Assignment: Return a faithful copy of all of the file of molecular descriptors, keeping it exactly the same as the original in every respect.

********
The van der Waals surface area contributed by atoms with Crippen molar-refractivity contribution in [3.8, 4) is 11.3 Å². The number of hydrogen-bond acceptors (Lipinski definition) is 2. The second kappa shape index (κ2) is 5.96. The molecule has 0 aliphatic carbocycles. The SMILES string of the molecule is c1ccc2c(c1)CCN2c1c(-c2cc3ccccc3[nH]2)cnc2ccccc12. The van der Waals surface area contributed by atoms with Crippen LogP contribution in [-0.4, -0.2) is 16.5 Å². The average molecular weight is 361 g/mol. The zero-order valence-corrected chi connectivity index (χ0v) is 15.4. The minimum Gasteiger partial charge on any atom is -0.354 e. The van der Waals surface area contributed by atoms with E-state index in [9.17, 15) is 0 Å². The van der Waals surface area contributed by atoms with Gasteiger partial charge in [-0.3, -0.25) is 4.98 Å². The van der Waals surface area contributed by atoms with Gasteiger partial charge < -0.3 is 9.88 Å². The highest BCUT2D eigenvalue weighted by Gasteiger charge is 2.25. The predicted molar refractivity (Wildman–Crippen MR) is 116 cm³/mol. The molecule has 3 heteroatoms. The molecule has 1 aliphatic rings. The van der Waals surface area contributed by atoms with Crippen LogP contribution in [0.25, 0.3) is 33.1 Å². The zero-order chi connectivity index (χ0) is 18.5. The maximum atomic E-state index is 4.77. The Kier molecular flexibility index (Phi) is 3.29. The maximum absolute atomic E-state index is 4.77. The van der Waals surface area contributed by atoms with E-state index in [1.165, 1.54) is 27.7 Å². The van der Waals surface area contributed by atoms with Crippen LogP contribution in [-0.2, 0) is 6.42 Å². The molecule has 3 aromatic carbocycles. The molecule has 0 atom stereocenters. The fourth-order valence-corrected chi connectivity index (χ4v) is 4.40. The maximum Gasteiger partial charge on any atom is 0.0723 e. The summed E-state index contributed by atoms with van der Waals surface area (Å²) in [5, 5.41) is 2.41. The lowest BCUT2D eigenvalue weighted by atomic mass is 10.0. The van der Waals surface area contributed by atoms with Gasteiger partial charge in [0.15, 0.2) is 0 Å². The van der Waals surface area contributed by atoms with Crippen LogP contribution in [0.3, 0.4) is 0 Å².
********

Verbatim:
The van der Waals surface area contributed by atoms with Crippen molar-refractivity contribution in [3.8, 4) is 11.3 Å². The number of hydrogen-bond acceptors (Lipinski definition) is 2. The second kappa shape index (κ2) is 5.96. The molecule has 0 aliphatic carbocycles. The SMILES string of the molecule is c1ccc2c(c1)CCN2c1c(-c2cc3ccccc3[nH]2)cnc2ccccc12. The van der Waals surface area contributed by atoms with Crippen LogP contribution in [-0.4, -0.2) is 16.5 Å². The average molecular weight is 361 g/mol. The zero-order valence-corrected chi connectivity index (χ0v) is 15.4. The minimum Gasteiger partial charge on any atom is -0.354 e. The van der Waals surface area contributed by atoms with E-state index in [9.17, 15) is 0 Å². The van der Waals surface area contributed by atoms with Gasteiger partial charge in [-0.3, -0.25) is 4.98 Å². The van der Waals surface area contributed by atoms with Gasteiger partial charge < -0.3 is 9.88 Å². The highest BCUT2D eigenvalue weighted by Gasteiger charge is 2.25. The predicted molar refractivity (Wildman–Crippen MR) is 116 cm³/mol. The molecule has 3 heteroatoms. The molecule has 1 aliphatic rings. The van der Waals surface area contributed by atoms with Crippen LogP contribution in [0.25, 0.3) is 33.1 Å². The zero-order chi connectivity index (χ0) is 18.5. The maximum atomic E-state index is 4.77. The Kier molecular flexibility index (Phi) is 3.29. The maximum absolute atomic E-state index is 4.77. The van der Waals surface area contributed by atoms with E-state index in [1.165, 1.54) is 27.7 Å². The van der Waals surface area contributed by atoms with Crippen LogP contribution in [-0.2, 0) is 6.42 Å². The molecule has 3 aromatic carbocycles. The molecule has 0 atom stereocenters. The fourth-order valence-corrected chi connectivity index (χ4v) is 4.40. The maximum Gasteiger partial charge on any atom is 0.0723 e. The summed E-state index contributed by atoms with van der Waals surface area (Å²) in [5, 5.41) is 2.41. The lowest BCUT2D eigenvalue weighted by atomic mass is 10.0. The van der Waals surface area contributed by atoms with Gasteiger partial charge in [0.15, 0.2) is 0 Å². The van der Waals surface area contributed by atoms with Crippen LogP contribution in [0.3, 0.4) is 0 Å².